By John Liu, The China Post
The Chinese National Federation of Industries (CNFI, 全國工業總會) publicized its 2014 White Paper yesterday, while CNFI Chairman Rock Hsu (許勝雄) pointed out Taiwan needs transformational change badly in order to compete on the global stage. The change is all the more necessary given the harsh environment that Taiwan is in. Taiwan’s economy is lacking growth momentum, earnings growth is slow and all the while the nation is facing more challenges as other nations pursue regional economic integration, Hsu said, adding that after the free trade agreement (FTA) between China and South Korea takes effect, it is likely to impact local industry by as much as US$36.8 billion. CNFI has publicized white papers for seven years. This year, up to 223 recommendations are given. The white paper is divided into 10 sections: industry, energy, environmental health, fair transaction and consumer relations, taxation and finance, employer and employee relation, international trade, cross-strait strategy, intellectual property, and small and medium enterprise development. Taiwan’s Myriad Problems Taiwan’s economy has been bogged down in a quagmire for the past three years, while the economic growth rate hovered between 2 and 3 percent. President Ma Ying-jeou’s campaign promises are far from being realized, the white paper says. With high unemployment and sluggish earnings growth, young people have little to expect in their future. All the while, political bickering between the nation’s two largest political parties has slowed down Taiwan’s development and erodes its competitiveness. Nevertheless, a silver lining appeared in this year’s world economy. While businesses ready themselves for this opportunity, student-led protests and anti-nuclear campaigns took the government by surprise and broke down its operation.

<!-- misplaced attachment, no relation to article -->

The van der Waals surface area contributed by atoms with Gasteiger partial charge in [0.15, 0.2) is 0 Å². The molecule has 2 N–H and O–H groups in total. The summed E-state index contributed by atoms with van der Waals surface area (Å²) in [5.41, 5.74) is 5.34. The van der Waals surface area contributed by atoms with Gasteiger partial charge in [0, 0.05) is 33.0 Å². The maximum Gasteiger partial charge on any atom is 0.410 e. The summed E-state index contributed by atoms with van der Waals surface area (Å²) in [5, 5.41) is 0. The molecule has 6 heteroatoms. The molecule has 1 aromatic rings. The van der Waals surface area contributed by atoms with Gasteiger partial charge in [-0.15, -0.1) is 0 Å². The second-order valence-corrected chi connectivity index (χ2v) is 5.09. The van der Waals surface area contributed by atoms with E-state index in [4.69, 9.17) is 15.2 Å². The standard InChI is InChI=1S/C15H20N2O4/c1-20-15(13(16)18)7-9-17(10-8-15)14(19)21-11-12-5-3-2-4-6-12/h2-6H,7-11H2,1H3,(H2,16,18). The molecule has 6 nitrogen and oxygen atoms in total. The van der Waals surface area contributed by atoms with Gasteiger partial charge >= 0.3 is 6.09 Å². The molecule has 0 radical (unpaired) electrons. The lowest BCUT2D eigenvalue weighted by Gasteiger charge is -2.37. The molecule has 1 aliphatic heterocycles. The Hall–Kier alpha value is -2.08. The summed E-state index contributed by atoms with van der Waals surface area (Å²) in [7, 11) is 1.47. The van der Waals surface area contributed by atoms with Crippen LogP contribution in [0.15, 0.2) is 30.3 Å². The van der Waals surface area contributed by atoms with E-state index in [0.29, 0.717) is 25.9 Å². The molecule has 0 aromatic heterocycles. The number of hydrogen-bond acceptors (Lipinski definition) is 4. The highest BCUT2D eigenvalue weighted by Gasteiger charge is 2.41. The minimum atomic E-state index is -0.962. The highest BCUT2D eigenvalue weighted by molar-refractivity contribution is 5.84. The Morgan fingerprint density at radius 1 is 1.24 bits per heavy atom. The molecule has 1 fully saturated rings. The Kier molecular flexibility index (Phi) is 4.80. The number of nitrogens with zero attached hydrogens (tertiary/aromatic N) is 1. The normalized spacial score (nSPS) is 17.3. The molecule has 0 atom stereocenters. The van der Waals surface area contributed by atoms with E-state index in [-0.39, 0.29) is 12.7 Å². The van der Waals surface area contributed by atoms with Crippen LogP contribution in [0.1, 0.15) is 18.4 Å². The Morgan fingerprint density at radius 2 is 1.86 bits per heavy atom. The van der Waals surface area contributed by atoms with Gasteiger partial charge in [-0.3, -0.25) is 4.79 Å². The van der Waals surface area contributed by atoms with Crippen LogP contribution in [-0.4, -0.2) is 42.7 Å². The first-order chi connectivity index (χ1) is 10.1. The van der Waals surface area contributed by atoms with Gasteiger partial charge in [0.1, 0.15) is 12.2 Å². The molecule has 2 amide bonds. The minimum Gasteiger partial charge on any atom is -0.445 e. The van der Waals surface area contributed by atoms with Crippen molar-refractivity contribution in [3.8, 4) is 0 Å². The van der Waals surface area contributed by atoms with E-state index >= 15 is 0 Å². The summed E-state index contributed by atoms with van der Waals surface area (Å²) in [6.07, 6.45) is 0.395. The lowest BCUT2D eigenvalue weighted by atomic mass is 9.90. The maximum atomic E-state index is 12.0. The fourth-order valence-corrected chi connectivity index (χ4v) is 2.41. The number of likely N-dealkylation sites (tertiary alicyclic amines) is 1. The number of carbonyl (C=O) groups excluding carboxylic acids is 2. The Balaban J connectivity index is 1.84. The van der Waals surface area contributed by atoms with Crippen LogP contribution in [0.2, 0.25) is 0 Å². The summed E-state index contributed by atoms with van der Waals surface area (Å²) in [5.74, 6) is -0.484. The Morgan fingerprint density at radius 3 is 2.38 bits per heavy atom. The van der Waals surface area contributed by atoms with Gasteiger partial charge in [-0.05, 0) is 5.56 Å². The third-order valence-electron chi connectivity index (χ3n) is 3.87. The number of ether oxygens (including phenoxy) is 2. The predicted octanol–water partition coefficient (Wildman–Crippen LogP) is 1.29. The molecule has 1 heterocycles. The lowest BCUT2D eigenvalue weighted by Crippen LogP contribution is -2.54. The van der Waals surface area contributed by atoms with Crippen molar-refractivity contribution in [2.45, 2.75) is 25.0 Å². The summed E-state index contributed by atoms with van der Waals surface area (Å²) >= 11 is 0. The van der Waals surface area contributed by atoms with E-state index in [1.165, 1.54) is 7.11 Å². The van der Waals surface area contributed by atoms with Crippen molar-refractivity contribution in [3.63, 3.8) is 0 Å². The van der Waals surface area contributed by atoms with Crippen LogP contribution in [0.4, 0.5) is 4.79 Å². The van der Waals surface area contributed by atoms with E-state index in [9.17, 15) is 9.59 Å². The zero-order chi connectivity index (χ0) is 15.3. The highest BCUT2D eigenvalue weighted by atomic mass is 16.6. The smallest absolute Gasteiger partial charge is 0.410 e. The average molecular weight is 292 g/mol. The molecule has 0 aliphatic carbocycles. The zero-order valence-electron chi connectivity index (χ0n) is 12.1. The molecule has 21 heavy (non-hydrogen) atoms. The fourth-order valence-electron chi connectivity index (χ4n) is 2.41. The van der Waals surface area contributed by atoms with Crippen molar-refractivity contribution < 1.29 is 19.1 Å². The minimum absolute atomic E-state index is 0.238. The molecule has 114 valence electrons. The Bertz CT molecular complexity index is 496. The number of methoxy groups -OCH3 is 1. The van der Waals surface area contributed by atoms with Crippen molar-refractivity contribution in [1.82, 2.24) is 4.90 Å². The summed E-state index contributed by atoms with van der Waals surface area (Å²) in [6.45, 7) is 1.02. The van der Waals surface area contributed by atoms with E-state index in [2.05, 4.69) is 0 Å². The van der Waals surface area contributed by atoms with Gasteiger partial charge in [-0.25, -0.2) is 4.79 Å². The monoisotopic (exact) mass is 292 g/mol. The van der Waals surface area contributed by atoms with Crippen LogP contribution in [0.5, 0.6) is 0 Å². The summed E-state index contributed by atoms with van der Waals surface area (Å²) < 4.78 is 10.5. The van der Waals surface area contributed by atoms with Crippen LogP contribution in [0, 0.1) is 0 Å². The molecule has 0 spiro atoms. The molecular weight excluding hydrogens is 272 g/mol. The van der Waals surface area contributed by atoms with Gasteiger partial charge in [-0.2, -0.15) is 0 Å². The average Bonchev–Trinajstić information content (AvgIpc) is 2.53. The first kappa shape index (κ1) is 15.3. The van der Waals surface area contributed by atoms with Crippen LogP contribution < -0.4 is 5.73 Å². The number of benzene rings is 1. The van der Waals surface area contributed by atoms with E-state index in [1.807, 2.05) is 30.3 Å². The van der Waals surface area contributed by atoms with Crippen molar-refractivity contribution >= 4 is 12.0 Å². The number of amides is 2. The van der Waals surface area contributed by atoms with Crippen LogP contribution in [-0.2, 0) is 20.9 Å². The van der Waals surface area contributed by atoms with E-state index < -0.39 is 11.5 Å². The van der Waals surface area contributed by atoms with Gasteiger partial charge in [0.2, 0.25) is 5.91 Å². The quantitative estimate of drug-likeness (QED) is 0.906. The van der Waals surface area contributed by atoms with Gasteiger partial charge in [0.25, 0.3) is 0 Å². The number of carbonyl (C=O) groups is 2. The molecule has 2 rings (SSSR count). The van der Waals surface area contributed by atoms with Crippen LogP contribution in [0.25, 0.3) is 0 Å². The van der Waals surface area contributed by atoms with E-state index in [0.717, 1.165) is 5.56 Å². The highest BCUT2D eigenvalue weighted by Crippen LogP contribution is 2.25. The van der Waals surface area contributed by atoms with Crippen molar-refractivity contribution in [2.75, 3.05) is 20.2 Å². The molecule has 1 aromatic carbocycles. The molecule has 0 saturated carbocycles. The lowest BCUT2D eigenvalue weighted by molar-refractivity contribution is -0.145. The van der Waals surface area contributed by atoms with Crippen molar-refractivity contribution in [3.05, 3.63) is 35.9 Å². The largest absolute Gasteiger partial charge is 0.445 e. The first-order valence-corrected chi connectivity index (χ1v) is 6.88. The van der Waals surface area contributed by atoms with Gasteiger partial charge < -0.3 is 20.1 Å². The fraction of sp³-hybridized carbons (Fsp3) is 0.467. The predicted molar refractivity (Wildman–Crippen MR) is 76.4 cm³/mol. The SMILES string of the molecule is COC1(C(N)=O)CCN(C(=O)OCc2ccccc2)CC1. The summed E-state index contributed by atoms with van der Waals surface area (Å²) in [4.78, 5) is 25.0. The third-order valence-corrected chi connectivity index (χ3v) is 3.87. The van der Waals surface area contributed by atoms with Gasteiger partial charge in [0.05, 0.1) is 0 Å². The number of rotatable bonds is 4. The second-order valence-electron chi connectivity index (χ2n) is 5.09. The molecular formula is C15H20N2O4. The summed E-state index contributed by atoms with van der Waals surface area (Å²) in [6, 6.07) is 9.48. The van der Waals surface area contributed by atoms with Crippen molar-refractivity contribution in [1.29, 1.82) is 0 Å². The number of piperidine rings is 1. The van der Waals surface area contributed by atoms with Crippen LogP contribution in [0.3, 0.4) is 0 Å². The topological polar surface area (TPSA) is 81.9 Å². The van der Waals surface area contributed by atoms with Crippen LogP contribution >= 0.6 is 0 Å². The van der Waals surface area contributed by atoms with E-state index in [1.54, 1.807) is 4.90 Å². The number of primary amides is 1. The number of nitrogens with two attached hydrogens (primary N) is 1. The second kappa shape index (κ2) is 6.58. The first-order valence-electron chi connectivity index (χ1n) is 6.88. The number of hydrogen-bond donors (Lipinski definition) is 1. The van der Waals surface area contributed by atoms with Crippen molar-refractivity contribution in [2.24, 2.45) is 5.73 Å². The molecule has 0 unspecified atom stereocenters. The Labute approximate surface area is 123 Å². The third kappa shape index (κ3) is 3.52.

The CNFI pointed out that nowadays civil groups are protesting against almost every government policy, including the cross-strait service trade pact and Free Economic Pilot Zones that are essential to the island’s development. How Taiwan will navigate its path down the road is a concern, said the CNFI. Taiwan Needs Innovation
and Value Creation While nations around the globe invest much resources and development efforts to level up, Taiwan must find its own way, through technical innovation or finding an alternative edge, Hsu suggested. The government’s industrial development strategy should shift from cost reduction and efficiency improvement, to encouraging innovation that fosters value creation, Hsu said.
This approach is in fact in line with strategies adopted by developed nations including the U.S., Germany, Japan and Italy, which focus on added-value creation, according to the CNFI. Cultivating advanced technical know-how and promoting innovation vitality should be Taiwan’s national development strategy, the white paper says.